People living with weakened immune systems, such as HIV-positive individuals and cancer patients receiving immunosuppressive therapy, are prone to opportunistic infections particularly oral candidiasis or thrush, a common condition caused by the fungal pathogen Candida albicans. Using antifungals to treat the condition often fails due to the increasing rise in drug resistance, and currently, there are no therapeutic strategies available to prevent the development of infection.
A team of University of Maryland researchers has addressed this dilemma by developing a new therapeutic agent for the prevention and treatment of oral candidiasis. The therapeutic agent uses natural, antimicrobial peptide derivatives with enhanced antifungal activity and stability. Unlike traditional antifungal drugs, the peptides adhere to specific receptors on the fungal cell wall and target the mitochondria, causing oxidative stress and cell death.
“This mechanism for killing the fungal cells is different than that of traditional drugs and therefore it is rare for the fungus to develop resistance to the peptide,” said Mary Ann Jabra-Rizk, associate professor at the School of Dentistry and School of Medicine at the University of Maryland, Baltimore. “Additionally, as a natural, host-produced salivary peptide, the peptides are safe and non-toxic to human cells.”
To advance their invention toward clinical application, the investigators developed a hydrogel-based delivery system designed for topical application on oral tissue. The newly developed formulation was tested and shown to be effective in protecting against oral candidiasis in an animal model. The team’s findings were published in 2016 in Antimicrobial Agents and Chemotherapy.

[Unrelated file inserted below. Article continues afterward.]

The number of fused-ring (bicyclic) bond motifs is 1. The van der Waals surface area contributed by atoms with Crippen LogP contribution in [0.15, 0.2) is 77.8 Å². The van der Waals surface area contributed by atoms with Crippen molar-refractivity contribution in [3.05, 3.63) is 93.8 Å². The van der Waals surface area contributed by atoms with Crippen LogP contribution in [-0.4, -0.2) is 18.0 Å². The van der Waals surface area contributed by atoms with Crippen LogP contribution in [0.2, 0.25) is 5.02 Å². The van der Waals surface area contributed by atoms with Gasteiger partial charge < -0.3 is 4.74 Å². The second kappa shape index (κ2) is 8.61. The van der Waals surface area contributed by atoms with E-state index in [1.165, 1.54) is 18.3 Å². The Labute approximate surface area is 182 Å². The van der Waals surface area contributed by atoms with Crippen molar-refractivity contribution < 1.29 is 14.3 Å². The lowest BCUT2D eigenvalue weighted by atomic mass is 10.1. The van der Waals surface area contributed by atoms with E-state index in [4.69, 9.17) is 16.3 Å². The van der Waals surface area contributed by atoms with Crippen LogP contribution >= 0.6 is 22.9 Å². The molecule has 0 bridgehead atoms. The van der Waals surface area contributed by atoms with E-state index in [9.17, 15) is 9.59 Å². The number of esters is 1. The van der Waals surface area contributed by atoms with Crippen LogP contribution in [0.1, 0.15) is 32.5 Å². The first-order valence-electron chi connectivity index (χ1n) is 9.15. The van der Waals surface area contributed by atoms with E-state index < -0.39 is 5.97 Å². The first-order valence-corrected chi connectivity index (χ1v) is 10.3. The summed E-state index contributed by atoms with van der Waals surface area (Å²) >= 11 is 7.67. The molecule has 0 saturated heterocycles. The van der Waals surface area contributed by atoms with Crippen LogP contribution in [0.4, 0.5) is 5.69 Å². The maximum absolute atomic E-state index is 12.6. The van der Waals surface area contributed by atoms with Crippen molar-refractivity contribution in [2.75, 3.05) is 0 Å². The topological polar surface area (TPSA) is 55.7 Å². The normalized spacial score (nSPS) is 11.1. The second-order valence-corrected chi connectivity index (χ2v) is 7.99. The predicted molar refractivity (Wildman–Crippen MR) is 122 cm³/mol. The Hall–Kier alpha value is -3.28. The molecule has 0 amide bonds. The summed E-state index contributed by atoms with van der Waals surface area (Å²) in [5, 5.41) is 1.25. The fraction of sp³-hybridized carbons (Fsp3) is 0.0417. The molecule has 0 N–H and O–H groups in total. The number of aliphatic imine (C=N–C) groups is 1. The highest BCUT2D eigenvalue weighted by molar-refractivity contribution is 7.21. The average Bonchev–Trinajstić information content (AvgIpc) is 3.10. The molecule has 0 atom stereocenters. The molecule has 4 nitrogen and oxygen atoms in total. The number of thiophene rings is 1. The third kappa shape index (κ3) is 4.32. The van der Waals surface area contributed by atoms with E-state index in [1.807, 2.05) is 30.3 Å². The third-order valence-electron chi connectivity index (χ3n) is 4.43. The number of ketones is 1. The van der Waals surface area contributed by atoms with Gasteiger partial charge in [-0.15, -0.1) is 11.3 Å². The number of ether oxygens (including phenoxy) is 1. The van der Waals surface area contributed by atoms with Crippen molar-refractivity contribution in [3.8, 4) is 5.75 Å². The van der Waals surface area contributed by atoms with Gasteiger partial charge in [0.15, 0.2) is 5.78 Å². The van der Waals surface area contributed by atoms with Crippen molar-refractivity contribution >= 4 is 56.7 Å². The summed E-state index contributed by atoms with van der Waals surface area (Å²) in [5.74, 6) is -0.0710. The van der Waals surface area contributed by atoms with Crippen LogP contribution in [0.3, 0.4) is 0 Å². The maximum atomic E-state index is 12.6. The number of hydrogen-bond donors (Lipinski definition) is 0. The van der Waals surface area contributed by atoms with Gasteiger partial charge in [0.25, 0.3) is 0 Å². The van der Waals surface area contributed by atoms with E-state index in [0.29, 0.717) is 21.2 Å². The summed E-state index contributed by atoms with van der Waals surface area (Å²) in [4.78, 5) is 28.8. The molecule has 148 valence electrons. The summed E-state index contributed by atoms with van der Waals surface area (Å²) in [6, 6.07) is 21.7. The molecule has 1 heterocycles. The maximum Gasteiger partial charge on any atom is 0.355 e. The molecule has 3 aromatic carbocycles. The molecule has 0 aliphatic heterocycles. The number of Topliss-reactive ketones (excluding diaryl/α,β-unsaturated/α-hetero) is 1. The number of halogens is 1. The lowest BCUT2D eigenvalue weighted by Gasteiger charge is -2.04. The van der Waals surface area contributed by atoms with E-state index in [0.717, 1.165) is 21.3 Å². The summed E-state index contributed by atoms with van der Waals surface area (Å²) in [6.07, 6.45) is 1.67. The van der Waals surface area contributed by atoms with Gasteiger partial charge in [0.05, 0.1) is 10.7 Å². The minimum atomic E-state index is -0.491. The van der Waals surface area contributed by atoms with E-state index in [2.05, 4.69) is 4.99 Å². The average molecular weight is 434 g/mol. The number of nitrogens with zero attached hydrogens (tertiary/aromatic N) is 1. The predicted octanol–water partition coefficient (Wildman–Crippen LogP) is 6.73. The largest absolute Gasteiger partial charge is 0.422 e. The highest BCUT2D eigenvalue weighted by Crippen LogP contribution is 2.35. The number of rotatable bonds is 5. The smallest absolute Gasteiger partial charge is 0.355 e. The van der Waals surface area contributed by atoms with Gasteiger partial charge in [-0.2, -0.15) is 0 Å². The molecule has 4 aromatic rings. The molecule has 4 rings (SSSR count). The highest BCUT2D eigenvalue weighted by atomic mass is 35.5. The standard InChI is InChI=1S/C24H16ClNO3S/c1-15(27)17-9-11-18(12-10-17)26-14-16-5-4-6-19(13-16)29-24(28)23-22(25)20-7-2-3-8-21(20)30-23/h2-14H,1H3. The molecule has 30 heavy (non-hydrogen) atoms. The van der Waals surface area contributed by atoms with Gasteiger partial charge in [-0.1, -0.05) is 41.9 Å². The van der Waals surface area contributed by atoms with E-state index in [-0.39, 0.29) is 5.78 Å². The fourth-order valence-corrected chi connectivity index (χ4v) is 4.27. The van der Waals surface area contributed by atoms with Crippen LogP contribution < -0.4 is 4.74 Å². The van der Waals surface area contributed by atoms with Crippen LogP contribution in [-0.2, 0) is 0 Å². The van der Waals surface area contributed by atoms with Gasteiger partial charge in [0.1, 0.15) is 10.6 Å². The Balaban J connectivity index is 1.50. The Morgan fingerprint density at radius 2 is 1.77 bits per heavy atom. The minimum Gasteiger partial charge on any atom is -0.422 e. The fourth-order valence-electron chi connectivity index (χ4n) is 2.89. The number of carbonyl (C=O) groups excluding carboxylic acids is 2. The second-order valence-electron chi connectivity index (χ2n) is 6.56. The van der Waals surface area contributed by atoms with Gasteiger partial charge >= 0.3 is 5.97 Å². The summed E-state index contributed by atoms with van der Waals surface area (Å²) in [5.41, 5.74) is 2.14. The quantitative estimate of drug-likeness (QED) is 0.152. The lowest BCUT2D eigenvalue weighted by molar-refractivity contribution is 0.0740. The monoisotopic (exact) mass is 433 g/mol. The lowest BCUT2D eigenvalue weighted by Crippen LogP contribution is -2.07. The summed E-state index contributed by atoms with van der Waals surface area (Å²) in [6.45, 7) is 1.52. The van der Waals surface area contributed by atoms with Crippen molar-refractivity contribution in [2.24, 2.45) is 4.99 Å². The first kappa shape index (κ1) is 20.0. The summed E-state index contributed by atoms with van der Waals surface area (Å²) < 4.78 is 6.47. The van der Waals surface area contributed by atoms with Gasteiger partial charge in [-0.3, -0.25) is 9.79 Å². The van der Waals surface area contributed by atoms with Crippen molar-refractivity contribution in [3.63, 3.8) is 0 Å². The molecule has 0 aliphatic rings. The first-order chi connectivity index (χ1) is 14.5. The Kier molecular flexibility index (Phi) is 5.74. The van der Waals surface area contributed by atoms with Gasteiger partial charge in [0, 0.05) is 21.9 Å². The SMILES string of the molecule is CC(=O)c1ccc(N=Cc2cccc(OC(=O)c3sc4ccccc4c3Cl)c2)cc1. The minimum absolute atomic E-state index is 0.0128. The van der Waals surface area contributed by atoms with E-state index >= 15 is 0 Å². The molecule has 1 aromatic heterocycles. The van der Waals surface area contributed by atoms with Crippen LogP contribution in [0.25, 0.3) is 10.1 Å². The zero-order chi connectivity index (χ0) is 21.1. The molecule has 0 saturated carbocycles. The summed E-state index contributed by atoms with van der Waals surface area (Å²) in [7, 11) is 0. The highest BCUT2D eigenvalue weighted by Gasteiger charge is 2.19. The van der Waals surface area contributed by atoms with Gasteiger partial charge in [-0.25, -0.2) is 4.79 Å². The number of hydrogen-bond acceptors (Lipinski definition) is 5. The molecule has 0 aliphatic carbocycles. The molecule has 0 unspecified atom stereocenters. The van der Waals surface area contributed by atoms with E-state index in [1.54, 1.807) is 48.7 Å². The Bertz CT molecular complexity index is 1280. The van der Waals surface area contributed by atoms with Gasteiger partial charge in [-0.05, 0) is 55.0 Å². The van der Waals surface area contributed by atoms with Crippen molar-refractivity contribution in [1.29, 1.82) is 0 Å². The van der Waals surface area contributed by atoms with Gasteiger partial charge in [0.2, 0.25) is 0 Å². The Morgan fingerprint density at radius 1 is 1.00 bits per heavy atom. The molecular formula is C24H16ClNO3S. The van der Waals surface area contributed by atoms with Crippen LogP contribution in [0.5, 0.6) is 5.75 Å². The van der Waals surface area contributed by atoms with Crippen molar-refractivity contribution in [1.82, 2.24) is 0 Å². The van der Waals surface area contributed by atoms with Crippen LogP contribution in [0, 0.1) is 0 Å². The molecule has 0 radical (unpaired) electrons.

Currently, the investigators are developing additional models to explore the applicability of the formulation against various oral conditions. Specifically, in collaboration with Dr. Radi Masri, a prosthodontist at the School of Dentistry, they are evaluating the applicability of the formulation against denture stomatitis. Further, since the formulation has also exhibited tissue anti-inflammatory properties in addition to antimicrobial activity, the investigators have also developed a model to test the therapeutic potential of the formulation against periodontal disease, a common inflammatory disease that leads to tooth loss.
“Oral candidiasis and periodontitis are recognized as serious public health challenges with high medical and socio-economic importance, and currently, there are no feasible therapeutic strategies to prevent and treat these conditions,” said Jabra-Rizk.
As an affordable, over-the-counter therapeutic agent, the team’s invention has the potential to benefit a wide range of individuals predisposed to the various conditions. Given its successful demonstrated efficacy in animals, the team looks forward to the next step in the process toward developing the formulation for clinical application in humans.
The invention was created by a team of researchers that includes Jabra-Rizk; Amy Karlsson, assistant professor in the Clark School’s Department of Chemical and Biomolecular Engineering; and Timothy F. Meiller, professor in the School of Dentistry at the University of Maryland, Baltimore.
Support for the group’s research was provided by the UM Ventures Seed Grant Program and supplemented by funds from a National Institutes of Health (NIH) grant to Jabra-Rizk.
UMD’s Office of Technology Commercialization has nominated the team’s innovation for the 2016 Invention of the Year award in the Life Sciences category. The winners of the award will be announced at the Innovate Maryland: Celebrating Innovation and Partnerships event on April 12, which is part of the University of Maryland’s “30 Days of EnTERPreneurship.”
March 30, 2017